Medieval ivory chess piece sold at Sotheby’s

King of the saleroom – medieval chess piece sells at £540,000

08 July 2016

A medieval chess piece produced one of the most exciting moments in Sotheby’s Treasures auction in London.

Samanid chess-set from Lothar Schmid collection

Early chess pieces come to Sotheby’s from seminal collection of German grandmaster

01 April 2016

An important collection of early chess pieces will be offered as part of Sotheby’s Islamic sale in London on April 20.


Staunton’s first chessbox takes £5800 in Carlisle

16 April 2012

BY the early decades of the 19th century it was clear that the ancient and cosmopolitan game of chess would require pieces of standardised size and shape as it entered the era of international competition.

The incomparable game

06 May 2005

A CHESS sale held by Bloomsbury Auctions on April 14 included a small book section in which a 1745 edition of Philip Stamma’s The Noble Game of Chess, the half calf gilt bindings of the two vols. now a bit loose, sold at £920.


Repeating pattern for chess sale

15 June 2004

DR Kaspar J Stock’s interest in chess sets was kindled when he received a traditional red and white chess set as a wedding present in 1960. He spent the next 40 years building up his collection, first hunting around the flea markets and antique shops of Northern Europe and Italy then extending his catchment area further afield to St Petersburg, New York and the Far East.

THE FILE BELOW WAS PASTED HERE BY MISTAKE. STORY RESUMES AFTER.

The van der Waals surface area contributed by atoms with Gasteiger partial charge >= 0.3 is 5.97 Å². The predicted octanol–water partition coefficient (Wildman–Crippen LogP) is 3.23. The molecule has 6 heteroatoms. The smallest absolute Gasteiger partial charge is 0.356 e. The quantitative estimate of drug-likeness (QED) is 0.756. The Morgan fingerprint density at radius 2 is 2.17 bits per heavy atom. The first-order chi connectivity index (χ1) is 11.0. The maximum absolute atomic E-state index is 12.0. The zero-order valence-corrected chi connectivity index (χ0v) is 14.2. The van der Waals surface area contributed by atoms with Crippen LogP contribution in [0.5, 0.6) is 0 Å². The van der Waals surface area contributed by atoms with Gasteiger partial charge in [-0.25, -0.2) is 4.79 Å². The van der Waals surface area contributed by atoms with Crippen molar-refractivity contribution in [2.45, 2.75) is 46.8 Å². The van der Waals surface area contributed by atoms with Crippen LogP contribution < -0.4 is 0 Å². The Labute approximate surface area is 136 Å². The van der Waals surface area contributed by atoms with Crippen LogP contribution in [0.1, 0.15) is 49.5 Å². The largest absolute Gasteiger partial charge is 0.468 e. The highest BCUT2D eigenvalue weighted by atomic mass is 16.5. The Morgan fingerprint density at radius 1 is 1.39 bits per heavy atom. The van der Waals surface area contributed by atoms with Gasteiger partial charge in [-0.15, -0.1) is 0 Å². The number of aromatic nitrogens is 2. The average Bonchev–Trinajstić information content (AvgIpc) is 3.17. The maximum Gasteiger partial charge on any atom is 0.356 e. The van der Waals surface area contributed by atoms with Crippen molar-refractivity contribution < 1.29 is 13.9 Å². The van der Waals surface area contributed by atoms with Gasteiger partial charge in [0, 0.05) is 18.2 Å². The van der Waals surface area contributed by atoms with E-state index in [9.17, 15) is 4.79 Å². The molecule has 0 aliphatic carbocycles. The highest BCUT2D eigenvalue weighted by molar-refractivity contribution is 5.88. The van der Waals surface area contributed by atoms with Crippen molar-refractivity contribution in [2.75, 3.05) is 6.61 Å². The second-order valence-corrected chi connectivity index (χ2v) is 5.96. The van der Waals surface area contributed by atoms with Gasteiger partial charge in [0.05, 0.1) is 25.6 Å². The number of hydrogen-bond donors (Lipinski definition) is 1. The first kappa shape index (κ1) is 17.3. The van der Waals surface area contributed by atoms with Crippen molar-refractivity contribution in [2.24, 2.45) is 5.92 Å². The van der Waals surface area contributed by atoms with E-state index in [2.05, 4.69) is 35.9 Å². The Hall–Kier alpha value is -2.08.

It’s more fun and games at Bloomsbury

15 June 2004

THE expansion of Bloomsbury Auctions continues apace with the announcement that they are moving into the chess and games market.

Anglo-Dutch battle across board for India won at £13,500

23 March 2004

IF the performance of the 52-lot clock section of Bristol Auction Rooms (15% buyer's premium) March 2 sale was anything to go by, this firm’s reputation for selling timepieces is gathering pace.

1920s set of chess pieces from the Allen Hofrichter collection

25 September 2000

UK: WHATEVER the privations of life in the Soviet Union, one could still enjoy a simple game of chess. But because official art is turned to the use of propaganda in every dictatorship, so the more opulent chess sets in post-revolutionary Russia became a metaphor for the struggle between communists and capitalists.